Airway obstruction in Children and Infants

Airway obstruction occurs when children are unable to breathe normally because food or other objects block their internal airways (choking); materials cover or block their external airways (suffocation); or items become wrapped around their necks and interfere with breathing (strangulation).

Since children under 3 have relatively small airways, they are more vulnerable to airway obstruction death and injury. The facts that they have little experience with chewing, and they have a natural tendency to put objects in their mouths contribute to their vulnerability also. Infants are at an even greater risk because of their inability to lift their heads or extricate themselves from tight places.


The majority of childhood choking injuries and deaths are associated with food items. Peanuts and pennies remain the most common items for childhood choking injuries.

Children are at risk from choking on:

  • Nuts
  • Hard Candies
  • Hot Dogs
  • Raw Carrots
  • Popcorn
  • Grapes
  • Raisins
  • Small Toy Parts
  • Coins
  • Balloons
  • Jewelry
  • Button Batteries
  • Nails, Screws
  • Safety Pins
  • Small Balls


Most often, children strangle in window covering cords and clothing drawstrings.

Other items include:

  • Ribbons
  • Necklaces
  • Pacifier Strings

Children also strangle in openings large enough to permit the passing of their bodies, but are too small for, and entrap their heads.

These spaces include:

  • Bunk beds
  • Cribs
  • Playground equipment
  • Baby strollers
  • Carriages
  • High Chairs.


Infants suffocate when their faces become wedged against or buried in a mattress pillow, infant cushion, or other soft bedding; someone in the same bed rolls over on them; or their mouths and noses are covered by or pressed against a plastic bag. Children suffocate by becoming trapped in household appliances, such as refrigerators, dryers, and toy chests.

What are some ways to prevent these injuries?

  • Place infants to sleep on their backs on a firm, flat mattress in a crib that meets national safety standards – look for a Juvenile Products Manufacturers Association certification label. Remove pillows, comforters, toys and other soft products from the crib.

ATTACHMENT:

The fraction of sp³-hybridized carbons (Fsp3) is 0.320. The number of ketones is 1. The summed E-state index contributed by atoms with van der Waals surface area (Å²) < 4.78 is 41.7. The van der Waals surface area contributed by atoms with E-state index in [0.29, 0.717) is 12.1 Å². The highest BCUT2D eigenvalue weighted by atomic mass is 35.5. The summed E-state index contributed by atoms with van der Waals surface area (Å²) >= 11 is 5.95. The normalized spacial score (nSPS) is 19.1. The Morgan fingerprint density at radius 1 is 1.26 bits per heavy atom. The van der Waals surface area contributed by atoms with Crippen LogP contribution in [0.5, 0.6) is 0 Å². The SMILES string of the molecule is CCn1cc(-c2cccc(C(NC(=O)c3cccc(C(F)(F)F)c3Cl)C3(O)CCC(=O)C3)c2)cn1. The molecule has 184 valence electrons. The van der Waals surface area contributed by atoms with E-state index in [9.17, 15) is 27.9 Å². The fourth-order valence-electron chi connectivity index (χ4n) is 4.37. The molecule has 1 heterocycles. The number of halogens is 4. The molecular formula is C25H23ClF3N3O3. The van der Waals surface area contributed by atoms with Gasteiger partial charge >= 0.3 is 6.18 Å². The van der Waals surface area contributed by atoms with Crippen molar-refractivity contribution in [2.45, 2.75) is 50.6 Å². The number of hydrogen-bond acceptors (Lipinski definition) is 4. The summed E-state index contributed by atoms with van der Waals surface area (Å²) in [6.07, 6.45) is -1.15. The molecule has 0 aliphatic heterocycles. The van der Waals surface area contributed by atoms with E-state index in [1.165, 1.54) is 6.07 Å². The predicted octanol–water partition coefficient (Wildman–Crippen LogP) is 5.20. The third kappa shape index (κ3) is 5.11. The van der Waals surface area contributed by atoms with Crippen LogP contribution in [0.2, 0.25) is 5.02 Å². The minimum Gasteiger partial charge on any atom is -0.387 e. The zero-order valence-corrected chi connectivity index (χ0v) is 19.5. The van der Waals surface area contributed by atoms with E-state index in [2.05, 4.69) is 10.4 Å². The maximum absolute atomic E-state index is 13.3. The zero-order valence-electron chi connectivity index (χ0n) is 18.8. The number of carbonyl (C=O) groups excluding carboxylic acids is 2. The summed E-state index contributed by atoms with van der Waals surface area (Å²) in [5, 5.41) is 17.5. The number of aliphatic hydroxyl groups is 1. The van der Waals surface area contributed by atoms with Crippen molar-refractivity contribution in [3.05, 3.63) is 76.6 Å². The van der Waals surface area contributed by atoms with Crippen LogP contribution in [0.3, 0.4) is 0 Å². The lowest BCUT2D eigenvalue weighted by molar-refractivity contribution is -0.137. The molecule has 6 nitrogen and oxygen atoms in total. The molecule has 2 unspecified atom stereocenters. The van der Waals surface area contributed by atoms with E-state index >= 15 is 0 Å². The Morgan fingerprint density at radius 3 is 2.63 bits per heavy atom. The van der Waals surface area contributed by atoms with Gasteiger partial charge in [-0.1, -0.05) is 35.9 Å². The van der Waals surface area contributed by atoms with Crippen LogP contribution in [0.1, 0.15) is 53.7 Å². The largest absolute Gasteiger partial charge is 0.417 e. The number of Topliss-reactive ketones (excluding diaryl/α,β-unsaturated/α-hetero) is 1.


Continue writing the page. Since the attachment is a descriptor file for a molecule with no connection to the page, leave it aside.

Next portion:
• Always supervise young children while they are eating and playing. Do not allow children under age 6 to eat round or hard foods like peanuts and other nuts, raw carrots, popcorn, seeds, or hard candy. Children under age six should not eat hot dogs or grapes until the skin is removed and the food is chopped into small, non-round pieces.
  • Learn First Aid and CPR.
  • Consider purchasing a small parts tester to determine whether or not small toys and objects in your home may present a choking hazard to young children.
  • Ensure that children play with age-appropriate toys according to safety labels. Inspect old and new toys regularly for damage. Make any necessary repairs or discard damaged toys.
  • Remove hood and neck drawstrings from all children’s outerwear. To prevent strangulation, never allow children to wear necklaces, purses, scarves, or clothing with drawstrings while on playgrounds.
  • Tie up all window blind and drapery cords or cut the ends and retrofit with safety tassels. Never hang anything on or above a crib with string or ribbon longer than seven inches.
  • Do not allow children under age 6 to sleep on the top bunk of a bunk bed. Ensure that all spaces between the guardrail and bed frame and all spaces in the head and footboards are less than 3.5 inches.

John Furst

JOHN FURST is an experienced emergency medical technician and qualified first aid and CPR instructor. John is passionate about first aid and believes everyone should have the skills and confidence to take action in an emergency situation.

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